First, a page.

October Horrorshow: The Ritual

A creepy cabin in some lonely woods. A small cast. A mysterious monster that stalks them. Most of us film fans have seen this movie many, many times. Such a broad outline has spawned hundreds of horror films over the years. Some are good, some are awful, and most are just mediocre. In that, these horror films are like every other film that features well-worn tropes. One can’t expect too much originality, which makes it all the better when something new is to be found. Continue readingOctober Horrorshow: The Ritual”

October Horrorshow: They’re Watching

It just doesn’t feel like the October Horrorshow until the first review of a found footage flick has been posted. This year the honor goes to They’re Watching, the 2016 film from writing and directing duo Jay Lender and Micah Wright.

The film follows the crew of a home improvement reality show. They are going back to Moldova six months after the subject of an episode, Becky Westlake (Brigid Brannagh), bought and began to rehab a dilapidated house in the woods. The place looked like a total lost cause. It had been empty for decades. All the glass had been broken. Walls and floors had been exposed to wind, rain, freezing, thawing, vandalism, and everything else that causes an abandoned building to slowly fall apart. The best thing would have been to knock it down and start over. But, when the crew arrives on site, after a somewhat harrowing journey to the house, they find that Becky appears to have done a top-notch job. Continue readingOctober Horrorshow: They’re Watching”

October Hammershow: Taste the Blood of Dracula

What a title. Taste the Blood of Dracula. That’s a pretty good start for today’s horror film, before a single frame even goes by. From 1970, Taste the Blood of Dracula was written by Anthony Hinds, directed by Peter Sasdy, and features Christopher Lee returning to play Dracula. Continue readingOctober Hammershow: Taste the Blood of Dracula”

October Horrorshow: Suspiria

A viewer would hard-pressed to find a more beautifully shot, atmospheric horror film than Dario Argento’s Suspiria. Argento’s, and cinematographer Luciano Tovoli’s, vivid production has become legend among horror fans, and for good reason. The film exists within a reality all its own, shifting back and forth between dreamlike and nightmarish, soft and menacing, as the situation requires. No study of horror films, and film in general, is complete without seeing this classic. Continue readingOctober Horrorshow: Suspiria”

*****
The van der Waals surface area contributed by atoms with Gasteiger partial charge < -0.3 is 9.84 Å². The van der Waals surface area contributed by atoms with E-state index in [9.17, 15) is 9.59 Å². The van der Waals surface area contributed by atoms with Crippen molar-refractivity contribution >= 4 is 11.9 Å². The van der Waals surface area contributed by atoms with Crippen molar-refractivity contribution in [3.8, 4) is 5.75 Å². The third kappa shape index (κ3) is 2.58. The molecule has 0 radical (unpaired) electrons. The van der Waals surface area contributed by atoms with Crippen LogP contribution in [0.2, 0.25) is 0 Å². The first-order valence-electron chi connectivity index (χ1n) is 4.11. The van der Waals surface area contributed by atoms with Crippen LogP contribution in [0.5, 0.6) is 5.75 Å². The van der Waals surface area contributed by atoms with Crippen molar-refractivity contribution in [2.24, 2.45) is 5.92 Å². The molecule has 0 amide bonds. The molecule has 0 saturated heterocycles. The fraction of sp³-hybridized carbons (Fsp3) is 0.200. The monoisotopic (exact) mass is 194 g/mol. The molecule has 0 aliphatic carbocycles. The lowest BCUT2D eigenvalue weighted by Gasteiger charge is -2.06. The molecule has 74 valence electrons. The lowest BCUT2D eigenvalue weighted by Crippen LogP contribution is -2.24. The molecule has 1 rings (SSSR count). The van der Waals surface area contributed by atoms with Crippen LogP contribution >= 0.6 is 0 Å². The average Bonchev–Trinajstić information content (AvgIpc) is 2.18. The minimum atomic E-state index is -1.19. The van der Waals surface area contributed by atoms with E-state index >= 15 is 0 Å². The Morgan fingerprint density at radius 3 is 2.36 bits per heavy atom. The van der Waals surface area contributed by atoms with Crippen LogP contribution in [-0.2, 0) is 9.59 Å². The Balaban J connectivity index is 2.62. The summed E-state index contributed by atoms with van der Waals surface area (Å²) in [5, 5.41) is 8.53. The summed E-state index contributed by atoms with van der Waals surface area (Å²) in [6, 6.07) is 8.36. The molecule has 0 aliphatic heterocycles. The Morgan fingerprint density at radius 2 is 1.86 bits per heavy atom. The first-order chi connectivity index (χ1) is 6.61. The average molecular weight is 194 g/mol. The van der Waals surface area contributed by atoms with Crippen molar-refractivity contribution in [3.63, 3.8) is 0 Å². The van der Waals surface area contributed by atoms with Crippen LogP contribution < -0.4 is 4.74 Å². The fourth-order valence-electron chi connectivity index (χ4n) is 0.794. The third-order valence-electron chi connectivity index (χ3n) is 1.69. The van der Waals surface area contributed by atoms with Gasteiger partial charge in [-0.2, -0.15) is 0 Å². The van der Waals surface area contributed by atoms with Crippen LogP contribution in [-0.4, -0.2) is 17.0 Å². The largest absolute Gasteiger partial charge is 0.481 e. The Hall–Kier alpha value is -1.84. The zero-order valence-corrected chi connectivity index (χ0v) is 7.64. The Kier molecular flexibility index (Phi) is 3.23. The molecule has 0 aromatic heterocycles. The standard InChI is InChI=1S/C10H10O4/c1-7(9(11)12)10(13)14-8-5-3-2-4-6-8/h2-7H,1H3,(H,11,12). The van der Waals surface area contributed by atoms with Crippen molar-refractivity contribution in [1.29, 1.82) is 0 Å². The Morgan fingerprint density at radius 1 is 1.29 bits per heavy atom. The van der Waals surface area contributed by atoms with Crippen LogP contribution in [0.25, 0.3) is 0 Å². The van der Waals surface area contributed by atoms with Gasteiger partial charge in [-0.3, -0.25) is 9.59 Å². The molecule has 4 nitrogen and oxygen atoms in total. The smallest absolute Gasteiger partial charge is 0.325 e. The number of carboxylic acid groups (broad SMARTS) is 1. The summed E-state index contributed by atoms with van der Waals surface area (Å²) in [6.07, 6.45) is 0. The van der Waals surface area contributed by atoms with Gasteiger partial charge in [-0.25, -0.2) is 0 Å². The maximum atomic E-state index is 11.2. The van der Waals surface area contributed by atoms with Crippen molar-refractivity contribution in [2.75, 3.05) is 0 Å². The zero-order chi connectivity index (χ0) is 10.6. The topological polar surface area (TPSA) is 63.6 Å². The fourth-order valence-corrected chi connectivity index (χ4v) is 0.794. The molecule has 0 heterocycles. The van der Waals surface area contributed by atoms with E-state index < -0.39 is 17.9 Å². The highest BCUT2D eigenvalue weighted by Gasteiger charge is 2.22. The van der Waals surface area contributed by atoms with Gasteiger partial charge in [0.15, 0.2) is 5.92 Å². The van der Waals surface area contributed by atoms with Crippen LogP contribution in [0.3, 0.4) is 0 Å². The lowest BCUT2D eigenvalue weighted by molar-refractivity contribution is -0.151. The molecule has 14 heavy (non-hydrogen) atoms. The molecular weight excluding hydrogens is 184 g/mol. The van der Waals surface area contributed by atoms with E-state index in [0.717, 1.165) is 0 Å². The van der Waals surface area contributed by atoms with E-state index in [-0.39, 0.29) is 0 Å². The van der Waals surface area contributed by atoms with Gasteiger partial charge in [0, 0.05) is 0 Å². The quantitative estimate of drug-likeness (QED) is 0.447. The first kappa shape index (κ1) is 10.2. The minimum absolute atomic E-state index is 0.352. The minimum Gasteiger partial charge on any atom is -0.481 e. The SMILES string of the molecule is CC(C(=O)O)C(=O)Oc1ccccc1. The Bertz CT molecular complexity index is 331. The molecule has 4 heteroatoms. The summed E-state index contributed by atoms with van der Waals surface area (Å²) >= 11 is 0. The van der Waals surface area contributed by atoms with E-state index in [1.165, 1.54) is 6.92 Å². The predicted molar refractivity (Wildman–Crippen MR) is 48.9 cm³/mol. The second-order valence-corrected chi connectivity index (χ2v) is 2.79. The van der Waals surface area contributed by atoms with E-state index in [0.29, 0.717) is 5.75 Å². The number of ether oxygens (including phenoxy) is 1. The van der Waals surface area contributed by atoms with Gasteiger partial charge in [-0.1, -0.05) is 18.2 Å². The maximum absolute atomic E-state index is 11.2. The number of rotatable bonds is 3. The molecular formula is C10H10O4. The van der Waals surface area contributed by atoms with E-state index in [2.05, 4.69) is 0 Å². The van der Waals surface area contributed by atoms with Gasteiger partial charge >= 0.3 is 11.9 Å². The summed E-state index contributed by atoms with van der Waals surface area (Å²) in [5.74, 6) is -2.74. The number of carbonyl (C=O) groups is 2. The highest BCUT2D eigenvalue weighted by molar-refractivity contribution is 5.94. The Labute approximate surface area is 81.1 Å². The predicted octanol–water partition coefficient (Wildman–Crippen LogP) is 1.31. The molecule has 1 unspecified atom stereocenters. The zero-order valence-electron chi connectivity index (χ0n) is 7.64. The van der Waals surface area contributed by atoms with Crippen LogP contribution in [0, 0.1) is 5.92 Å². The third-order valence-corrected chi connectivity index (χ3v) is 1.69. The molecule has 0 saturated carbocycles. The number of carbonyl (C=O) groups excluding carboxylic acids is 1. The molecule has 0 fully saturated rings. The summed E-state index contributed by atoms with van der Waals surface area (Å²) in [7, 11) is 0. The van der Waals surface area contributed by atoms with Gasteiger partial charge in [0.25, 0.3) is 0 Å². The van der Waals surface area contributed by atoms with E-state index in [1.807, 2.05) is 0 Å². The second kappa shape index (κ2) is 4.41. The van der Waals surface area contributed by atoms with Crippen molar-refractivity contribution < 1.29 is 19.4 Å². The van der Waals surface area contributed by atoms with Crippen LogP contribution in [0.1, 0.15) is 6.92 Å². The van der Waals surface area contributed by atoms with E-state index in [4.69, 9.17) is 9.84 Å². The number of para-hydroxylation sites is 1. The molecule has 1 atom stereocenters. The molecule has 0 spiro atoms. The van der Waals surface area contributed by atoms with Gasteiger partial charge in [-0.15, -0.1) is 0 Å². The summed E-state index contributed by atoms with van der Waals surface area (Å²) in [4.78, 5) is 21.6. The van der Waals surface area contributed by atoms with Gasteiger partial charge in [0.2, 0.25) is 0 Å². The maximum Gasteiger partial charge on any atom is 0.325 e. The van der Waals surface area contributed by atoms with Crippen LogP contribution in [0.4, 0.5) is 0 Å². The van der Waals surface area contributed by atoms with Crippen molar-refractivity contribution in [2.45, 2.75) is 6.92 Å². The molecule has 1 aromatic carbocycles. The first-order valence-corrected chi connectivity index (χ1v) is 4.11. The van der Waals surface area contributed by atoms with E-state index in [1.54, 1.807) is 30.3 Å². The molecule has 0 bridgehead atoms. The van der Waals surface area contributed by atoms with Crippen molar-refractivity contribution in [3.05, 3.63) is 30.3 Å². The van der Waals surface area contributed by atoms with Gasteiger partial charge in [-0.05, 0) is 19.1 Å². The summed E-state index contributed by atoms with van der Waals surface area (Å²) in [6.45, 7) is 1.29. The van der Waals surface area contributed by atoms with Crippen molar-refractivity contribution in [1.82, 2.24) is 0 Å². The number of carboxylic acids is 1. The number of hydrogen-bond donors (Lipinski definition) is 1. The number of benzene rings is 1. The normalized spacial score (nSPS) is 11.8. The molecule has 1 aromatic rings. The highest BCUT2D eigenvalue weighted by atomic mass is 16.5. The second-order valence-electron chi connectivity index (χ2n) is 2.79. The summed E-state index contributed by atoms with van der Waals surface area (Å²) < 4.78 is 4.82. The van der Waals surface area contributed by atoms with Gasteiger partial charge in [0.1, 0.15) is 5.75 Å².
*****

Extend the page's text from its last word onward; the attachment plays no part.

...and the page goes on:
October Hammershow: Blood from the Mummy’s Tomb, or, Underboob: The Movie

Hammer, in a wise decision, jettisoned much of the tropes they had used in their previous Mummy films. For three consecutive productions, they had made basically the same film. British archaeologists discover ancient Egyptian tomb, said tomb has a curse on it, ancient Egyptian mummy resurrects and kills those who dared desecrate the tomb. It really was the same thing again and again. That was all well and good when they did it the first time, but by the last film, The Mummy’s Shroud, the plot was too familiar, and everyone involved seemed to be just going through the paces. Continue readingOctober Hammershow: Blood from the Mummy’s Tomb, or, Underboob: The Movie”

Shitty Movie Sundays: Psychomania, aka The Death Wheelers

Tom Latham thinks that life could only get better if he just kills himself. Turns out, he’s right! Tom (Nicky Henson) isn’t suffering from depression, nor is he a deluded youth who is incapable of processing the permanence of death. He’s the leader of an outlaw biker gang called The Living Dead. They get their kicks by driving mildly quickly on the roads of rural England and occasionally tipping over vendor’s carts at the local shopping center. How dreadfully frightful. But Tom has an idea that can make his little band of nihilists even more of a public nuisance. Continue readingShitty Movie Sundays: Psychomania, aka The Death Wheelers”

October Horrorshow: Constantine, Rhymes with Tangerine

Back in 1993, DC Comics, under the direction of editor Karen Berger, took six of its mature readers titles and placed them under a new imprint — Vertigo. The Sandman, Swamp Thing, Doom Patrol (after a legendary run by writer Grant Morrison), Animal Man, Shade the Changing Man, and Hellblazer (featuring John Constantine, rhymes with clementine) were titles that had grown beyond the core superhero titles of DC’s lineup. Berger had been responsible for much of this, bringing aboard creative talent which would have been wasted penning yet another year-long superhero crossover designed to simplify DC’s bloated continuity, or spending day after day drawing just the right amount of ripples in Superman’s abs. Continue readingOctober Horrorshow: Constantine, Rhymes with Tangerine”

October Horrorshow: Children Shouldn’t Play with Dead Things

My family will attest to the fact that when I am visiting Ohio for Christmas, I always end up watching A Christmas Story at some point. The 24-hour marathon on the Turner cable channels has been a blessing for the holidays, as far as I am concerned. My family recalls the days when broadcast television would play Miracle on 34th Street or It’s a Wonderful Life on Christmas Eve. I’ve never held those films in that high regard. For me, Christmas entertainment nostalgia will always rest with Ralphie and crew, and no one else. Not even Frosty the Snowman. Continue readingOctober Horrorshow: Children Shouldn’t Play with Dead Things”